On February 24th the government of Pakistan blocked access to YouTube. While the move came as a surprise to some, Internet censorship happens on a daily basis... even in the United States. However, thanks to sites like ProxyBlind.org, even governments can't stop people from accessing all parts of the Internet.
While perhaps still a mystery to the majority of Internet users, anonymous surfing via a proxy server is becoming big business as more and more Internet providers censor their users.
“Schools block their students, employers block their employees, and as seen in the case of Pakistan over the weekend, governments block their citizens from complete Internet access,” said spokesman Make D. Markovic. “We aim to give Internet users a way around those roadblocks. Our proxy servers allow users to surf the Internet anonymously and to bypass firewalls and other blocks.”
Think of an anonymous proxy server as the middleman between a restricted Internet user and the blocked page they want to access. The user tells the proxy server which site they wish to access and the proxy server then relays all of that blocked site's information back to the user. In fact, once the user starts surfing the Internet via the proxy server, they normally can't tell a difference.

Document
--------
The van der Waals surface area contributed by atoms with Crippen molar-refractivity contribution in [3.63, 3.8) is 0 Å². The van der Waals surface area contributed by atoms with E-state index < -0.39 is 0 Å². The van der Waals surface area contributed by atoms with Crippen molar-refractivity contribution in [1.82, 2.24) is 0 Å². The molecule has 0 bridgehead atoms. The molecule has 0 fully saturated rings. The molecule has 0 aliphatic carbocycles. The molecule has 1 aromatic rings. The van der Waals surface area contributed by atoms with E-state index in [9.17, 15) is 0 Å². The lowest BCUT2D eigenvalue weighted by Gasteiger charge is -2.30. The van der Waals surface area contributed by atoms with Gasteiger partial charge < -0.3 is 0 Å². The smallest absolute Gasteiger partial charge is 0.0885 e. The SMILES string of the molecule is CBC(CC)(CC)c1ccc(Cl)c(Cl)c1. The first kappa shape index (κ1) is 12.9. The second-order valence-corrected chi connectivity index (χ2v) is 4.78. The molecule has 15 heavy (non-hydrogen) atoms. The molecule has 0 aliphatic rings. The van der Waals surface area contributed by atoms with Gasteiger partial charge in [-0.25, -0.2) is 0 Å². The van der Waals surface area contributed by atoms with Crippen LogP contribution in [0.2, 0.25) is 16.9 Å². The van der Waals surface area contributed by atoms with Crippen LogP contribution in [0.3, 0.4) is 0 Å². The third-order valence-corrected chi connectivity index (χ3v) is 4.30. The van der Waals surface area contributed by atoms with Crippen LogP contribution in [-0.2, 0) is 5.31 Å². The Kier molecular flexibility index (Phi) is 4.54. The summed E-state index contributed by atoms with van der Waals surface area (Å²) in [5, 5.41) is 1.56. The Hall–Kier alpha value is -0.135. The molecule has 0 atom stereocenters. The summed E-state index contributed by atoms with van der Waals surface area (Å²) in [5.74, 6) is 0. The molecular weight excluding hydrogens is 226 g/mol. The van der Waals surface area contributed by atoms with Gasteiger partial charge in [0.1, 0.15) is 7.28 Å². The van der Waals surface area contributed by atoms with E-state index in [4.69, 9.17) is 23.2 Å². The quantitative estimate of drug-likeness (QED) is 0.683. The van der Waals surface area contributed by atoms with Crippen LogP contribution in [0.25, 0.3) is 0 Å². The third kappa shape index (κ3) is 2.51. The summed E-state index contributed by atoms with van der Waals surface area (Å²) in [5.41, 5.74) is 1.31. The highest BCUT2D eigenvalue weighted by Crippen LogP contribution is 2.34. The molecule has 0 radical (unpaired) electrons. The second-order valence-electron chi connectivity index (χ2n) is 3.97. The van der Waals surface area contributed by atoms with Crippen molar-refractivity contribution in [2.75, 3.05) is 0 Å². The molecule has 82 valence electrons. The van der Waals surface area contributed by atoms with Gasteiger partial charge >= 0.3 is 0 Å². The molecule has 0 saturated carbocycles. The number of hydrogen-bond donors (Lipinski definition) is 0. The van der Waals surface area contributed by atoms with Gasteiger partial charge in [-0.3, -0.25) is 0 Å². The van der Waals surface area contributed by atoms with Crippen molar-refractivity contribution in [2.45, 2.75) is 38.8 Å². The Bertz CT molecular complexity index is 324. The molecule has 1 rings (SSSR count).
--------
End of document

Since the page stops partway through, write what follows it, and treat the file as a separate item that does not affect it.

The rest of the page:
And while some proxy sites charge their users a fee, ProxyBlind.org is completely free.
“We don't think the Internet should be censored,” said Markovic. “Information should be free and unrestricted, the sudden surge of Pakistani visitors using our service proves that people around the world agree, no matter where they are from. Whether your government is trying to censor the Internet or you just want to surf the Web anonymously, we invite you use ProxyBlind.org free of charge.”
ProxyBlind.org is one of the Internet's oldest and most trusted free proxy providers. Visitors to the site are invited to surf the Internet anonymously (thanks to the sites ability to hide a users IP address), via their free anonymous proxy server.